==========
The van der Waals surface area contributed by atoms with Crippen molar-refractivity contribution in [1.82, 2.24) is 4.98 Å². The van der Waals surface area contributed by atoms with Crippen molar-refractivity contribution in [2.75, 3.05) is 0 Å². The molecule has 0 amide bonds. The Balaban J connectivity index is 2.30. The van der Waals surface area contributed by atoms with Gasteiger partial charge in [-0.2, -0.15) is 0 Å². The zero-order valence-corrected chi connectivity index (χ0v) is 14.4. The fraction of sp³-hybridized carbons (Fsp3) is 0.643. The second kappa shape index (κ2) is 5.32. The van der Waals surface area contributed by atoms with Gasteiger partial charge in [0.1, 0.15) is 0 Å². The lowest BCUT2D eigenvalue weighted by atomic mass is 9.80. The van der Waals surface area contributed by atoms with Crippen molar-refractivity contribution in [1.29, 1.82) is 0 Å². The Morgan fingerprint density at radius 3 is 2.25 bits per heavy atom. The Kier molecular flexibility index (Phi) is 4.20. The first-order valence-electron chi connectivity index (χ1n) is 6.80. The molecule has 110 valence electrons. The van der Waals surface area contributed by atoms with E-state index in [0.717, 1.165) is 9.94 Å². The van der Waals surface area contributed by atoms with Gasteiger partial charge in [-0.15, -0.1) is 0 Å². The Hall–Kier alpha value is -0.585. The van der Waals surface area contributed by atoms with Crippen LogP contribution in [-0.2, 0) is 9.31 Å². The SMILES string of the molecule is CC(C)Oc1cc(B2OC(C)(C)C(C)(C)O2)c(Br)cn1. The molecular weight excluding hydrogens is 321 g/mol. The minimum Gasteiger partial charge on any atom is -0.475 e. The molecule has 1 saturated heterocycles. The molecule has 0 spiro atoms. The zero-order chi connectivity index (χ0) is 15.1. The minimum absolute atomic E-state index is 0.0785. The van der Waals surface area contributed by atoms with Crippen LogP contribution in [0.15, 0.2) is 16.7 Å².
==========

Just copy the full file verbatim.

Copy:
The van der Waals surface area contributed by atoms with Crippen molar-refractivity contribution in [1.82, 2.24) is 4.98 Å². The van der Waals surface area contributed by atoms with Crippen molar-refractivity contribution in [2.75, 3.05) is 0 Å². The molecule has 0 amide bonds. The Balaban J connectivity index is 2.30. The van der Waals surface area contributed by atoms with Gasteiger partial charge in [-0.2, -0.15) is 0 Å². The zero-order valence-corrected chi connectivity index (χ0v) is 14.4. The fraction of sp³-hybridized carbons (Fsp3) is 0.643. The second kappa shape index (κ2) is 5.32. The van der Waals surface area contributed by atoms with Gasteiger partial charge in [0.1, 0.15) is 0 Å². The lowest BCUT2D eigenvalue weighted by atomic mass is 9.80. The van der Waals surface area contributed by atoms with Crippen molar-refractivity contribution in [1.29, 1.82) is 0 Å². The Morgan fingerprint density at radius 3 is 2.25 bits per heavy atom. The Kier molecular flexibility index (Phi) is 4.20. The first-order valence-electron chi connectivity index (χ1n) is 6.80. The molecule has 110 valence electrons. The van der Waals surface area contributed by atoms with E-state index in [0.717, 1.165) is 9.94 Å². The van der Waals surface area contributed by atoms with Gasteiger partial charge in [-0.15, -0.1) is 0 Å². The Hall–Kier alpha value is -0.585. The van der Waals surface area contributed by atoms with Crippen LogP contribution in [-0.2, 0) is 9.31 Å². The SMILES string of the molecule is CC(C)Oc1cc(B2OC(C)(C)C(C)(C)O2)c(Br)cn1. The molecular weight excluding hydrogens is 321 g/mol. The minimum Gasteiger partial charge on any atom is -0.475 e. The molecule has 1 saturated heterocycles. The molecule has 0 spiro atoms. The zero-order chi connectivity index (χ0) is 15.1. The minimum absolute atomic E-state index is 0.0785. The van der Waals surface area contributed by atoms with Crippen LogP contribution in [0.15, 0.2) is 16.7 Å².